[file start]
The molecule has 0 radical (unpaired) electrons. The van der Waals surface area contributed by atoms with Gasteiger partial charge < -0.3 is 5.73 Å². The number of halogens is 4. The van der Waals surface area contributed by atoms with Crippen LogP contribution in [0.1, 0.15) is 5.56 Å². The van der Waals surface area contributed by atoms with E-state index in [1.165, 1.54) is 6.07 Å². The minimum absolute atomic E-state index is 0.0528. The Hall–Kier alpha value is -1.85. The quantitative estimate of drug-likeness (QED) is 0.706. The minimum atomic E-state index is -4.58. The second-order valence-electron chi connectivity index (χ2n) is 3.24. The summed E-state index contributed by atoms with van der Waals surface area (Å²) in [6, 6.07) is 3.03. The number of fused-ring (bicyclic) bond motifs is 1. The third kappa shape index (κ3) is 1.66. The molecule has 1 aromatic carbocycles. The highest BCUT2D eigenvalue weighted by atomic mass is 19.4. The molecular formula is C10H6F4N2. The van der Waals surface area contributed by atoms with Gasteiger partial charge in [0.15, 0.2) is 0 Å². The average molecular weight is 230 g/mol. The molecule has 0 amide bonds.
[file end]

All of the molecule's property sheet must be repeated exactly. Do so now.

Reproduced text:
The molecule has 0 radical (unpaired) electrons. The van der Waals surface area contributed by atoms with Gasteiger partial charge < -0.3 is 5.73 Å². The number of halogens is 4. The van der Waals surface area contributed by atoms with Crippen LogP contribution in [0.1, 0.15) is 5.56 Å². The van der Waals surface area contributed by atoms with E-state index in [1.165, 1.54) is 6.07 Å². The minimum absolute atomic E-state index is 0.0528. The Hall–Kier alpha value is -1.85. The quantitative estimate of drug-likeness (QED) is 0.706. The minimum atomic E-state index is -4.58. The second-order valence-electron chi connectivity index (χ2n) is 3.24. The summed E-state index contributed by atoms with van der Waals surface area (Å²) in [6, 6.07) is 3.03. The number of fused-ring (bicyclic) bond motifs is 1. The third kappa shape index (κ3) is 1.66. The molecule has 1 aromatic carbocycles. The highest BCUT2D eigenvalue weighted by atomic mass is 19.4. The molecular formula is C10H6F4N2. The van der Waals surface area contributed by atoms with Gasteiger partial charge in [0.15, 0.2) is 0 Å². The average molecular weight is 230 g/mol. The molecule has 0 amide bonds.